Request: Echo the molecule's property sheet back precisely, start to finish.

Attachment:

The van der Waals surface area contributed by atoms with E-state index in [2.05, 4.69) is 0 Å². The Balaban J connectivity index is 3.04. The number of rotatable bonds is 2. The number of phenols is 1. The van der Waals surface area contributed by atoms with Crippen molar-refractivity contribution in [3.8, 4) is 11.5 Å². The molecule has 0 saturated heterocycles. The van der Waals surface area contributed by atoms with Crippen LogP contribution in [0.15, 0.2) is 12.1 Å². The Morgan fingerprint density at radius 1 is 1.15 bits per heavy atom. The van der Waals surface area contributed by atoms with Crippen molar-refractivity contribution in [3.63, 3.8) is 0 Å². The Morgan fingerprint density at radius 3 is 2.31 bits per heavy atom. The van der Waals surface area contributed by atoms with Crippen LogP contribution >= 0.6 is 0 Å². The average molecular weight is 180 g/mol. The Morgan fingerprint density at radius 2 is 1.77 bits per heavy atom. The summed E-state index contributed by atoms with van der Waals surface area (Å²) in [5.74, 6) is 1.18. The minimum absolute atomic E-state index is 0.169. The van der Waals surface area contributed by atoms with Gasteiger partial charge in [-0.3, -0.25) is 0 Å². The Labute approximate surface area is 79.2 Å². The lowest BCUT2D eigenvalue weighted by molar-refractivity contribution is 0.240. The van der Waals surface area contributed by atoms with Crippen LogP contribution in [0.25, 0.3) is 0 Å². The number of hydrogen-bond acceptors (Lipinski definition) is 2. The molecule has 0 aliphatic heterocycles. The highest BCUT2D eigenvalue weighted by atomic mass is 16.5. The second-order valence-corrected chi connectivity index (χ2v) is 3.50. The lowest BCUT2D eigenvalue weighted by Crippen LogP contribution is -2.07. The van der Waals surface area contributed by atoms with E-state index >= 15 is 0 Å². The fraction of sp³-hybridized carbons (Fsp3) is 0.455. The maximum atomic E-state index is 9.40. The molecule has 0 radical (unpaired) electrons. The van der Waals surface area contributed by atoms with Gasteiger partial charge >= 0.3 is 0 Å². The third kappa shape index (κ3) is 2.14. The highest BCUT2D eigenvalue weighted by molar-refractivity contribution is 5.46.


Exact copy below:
The van der Waals surface area contributed by atoms with E-state index in [2.05, 4.69) is 0 Å². The Balaban J connectivity index is 3.04. The number of rotatable bonds is 2. The number of phenols is 1. The van der Waals surface area contributed by atoms with Crippen molar-refractivity contribution in [3.8, 4) is 11.5 Å². The molecule has 0 saturated heterocycles. The van der Waals surface area contributed by atoms with Crippen LogP contribution in [0.15, 0.2) is 12.1 Å². The Morgan fingerprint density at radius 1 is 1.15 bits per heavy atom. The van der Waals surface area contributed by atoms with Crippen molar-refractivity contribution in [3.63, 3.8) is 0 Å². The Morgan fingerprint density at radius 3 is 2.31 bits per heavy atom. The van der Waals surface area contributed by atoms with Crippen LogP contribution >= 0.6 is 0 Å². The average molecular weight is 180 g/mol. The Morgan fingerprint density at radius 2 is 1.77 bits per heavy atom. The summed E-state index contributed by atoms with van der Waals surface area (Å²) in [5.74, 6) is 1.18. The minimum absolute atomic E-state index is 0.169. The van der Waals surface area contributed by atoms with Gasteiger partial charge in [-0.3, -0.25) is 0 Å². The Labute approximate surface area is 79.2 Å². The lowest BCUT2D eigenvalue weighted by molar-refractivity contribution is 0.240. The van der Waals surface area contributed by atoms with Crippen LogP contribution in [0.25, 0.3) is 0 Å². The number of hydrogen-bond acceptors (Lipinski definition) is 2. The molecule has 0 aliphatic heterocycles. The highest BCUT2D eigenvalue weighted by atomic mass is 16.5. The second-order valence-corrected chi connectivity index (χ2v) is 3.50. The lowest BCUT2D eigenvalue weighted by Crippen LogP contribution is -2.07. The van der Waals surface area contributed by atoms with E-state index >= 15 is 0 Å². The fraction of sp³-hybridized carbons (Fsp3) is 0.455. The maximum atomic E-state index is 9.40. The molecule has 0 radical (unpaired) electrons. The van der Waals surface area contributed by atoms with Gasteiger partial charge >= 0.3 is 0 Å². The third kappa shape index (κ3) is 2.14. The highest BCUT2D eigenvalue weighted by molar-refractivity contribution is 5.46.